The Future of Open Data


The Future is Here

You are the future of open data. Last year I was the keynote speaker of the first open data day in Cary. Last year we had a third of the audience here today. Now Triangle Open Data Day does not need open data personalities. This event happened because city and county leaders came together with you. You represent the thinkers, the doers, the “why not?” hackers and storytellers that will take data unlocked by people like me. You get to decide the future of open data. You will get to create the products and collaborate with government in delivering value through open data. But more of this story will be presented later. I would like to introduce Gavin Starks, CEO of the Open Data Institute. Sir Tim Berners Lee is the President of the Open Data Institute and the World Wide Web Consortium as well as the first thought leader to imagine open linked data on the web back in 1989. Listen to Gavin talk about the “what’s next” in open data.

How We Got Here: The Rise of Standards

The story of open data is similar to the story of the World Wide Web. Not only does the World Wide Web and the Open Data Movement share a thought leader - Sir Tim -they also share a story in the necessity of standards and design pattern as part of their maturity models.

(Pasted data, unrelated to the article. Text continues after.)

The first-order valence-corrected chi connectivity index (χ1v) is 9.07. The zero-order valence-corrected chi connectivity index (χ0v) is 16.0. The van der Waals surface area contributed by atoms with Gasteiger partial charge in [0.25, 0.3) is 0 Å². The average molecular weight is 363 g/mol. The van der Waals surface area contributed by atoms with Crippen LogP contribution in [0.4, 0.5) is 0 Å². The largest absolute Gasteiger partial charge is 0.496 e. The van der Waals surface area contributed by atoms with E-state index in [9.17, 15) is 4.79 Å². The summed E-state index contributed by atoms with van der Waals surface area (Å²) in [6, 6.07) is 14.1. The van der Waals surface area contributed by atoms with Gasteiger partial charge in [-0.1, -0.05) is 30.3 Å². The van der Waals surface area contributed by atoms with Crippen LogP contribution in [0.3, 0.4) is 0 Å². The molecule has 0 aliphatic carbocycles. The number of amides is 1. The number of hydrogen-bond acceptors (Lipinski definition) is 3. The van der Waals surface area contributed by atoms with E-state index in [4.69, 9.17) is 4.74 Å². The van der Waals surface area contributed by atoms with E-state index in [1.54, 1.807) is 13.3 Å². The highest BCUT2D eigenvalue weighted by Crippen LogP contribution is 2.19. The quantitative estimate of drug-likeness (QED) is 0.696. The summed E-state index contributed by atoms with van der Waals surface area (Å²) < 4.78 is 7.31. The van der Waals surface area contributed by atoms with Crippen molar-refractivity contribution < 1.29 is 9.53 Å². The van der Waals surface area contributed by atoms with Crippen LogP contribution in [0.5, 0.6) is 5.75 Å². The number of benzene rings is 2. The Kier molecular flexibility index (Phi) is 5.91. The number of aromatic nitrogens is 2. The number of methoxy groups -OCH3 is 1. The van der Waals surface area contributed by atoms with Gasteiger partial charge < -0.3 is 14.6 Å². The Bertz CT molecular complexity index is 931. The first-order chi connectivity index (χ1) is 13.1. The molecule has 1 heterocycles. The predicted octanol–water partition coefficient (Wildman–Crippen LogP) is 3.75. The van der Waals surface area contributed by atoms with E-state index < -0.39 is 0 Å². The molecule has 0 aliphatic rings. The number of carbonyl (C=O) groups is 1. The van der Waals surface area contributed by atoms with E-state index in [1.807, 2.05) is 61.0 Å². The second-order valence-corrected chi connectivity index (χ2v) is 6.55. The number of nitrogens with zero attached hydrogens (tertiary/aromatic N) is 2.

In 2012 I was finishing a career as a website services manager that stretched back to 1997. In that time I had seen the World Wide Web rise from a small academic set of linked nodes into a tool that has become as indispensable as a phone or electricity.

Tim Berners Lee wanted to communicate data to his colleagues when he was a researcher at CERN in the late 80’s. Markup languages have been around for some time then but he wanted a light flexible language on which to created linked data.

In 1992 I got to see the first browser while I was a teaching assistant at Washington State University. By 1999 I was two years into a career as a dotcom developer and by 2000 I had been laid off 4 times as the WWW economy imploded. I went through 5 years of self-employment and start-ups and for a time I had doubts as to the viability of the web. Regulations and standards were slow to be created and even slower to adopt within browser communities. With the rise of Google enhanced findability and the acculturation of usability and design patterns came the rise of standards. Even Microsoft had to comply with the W3C in the end out of interoperable necessity starting with IE9.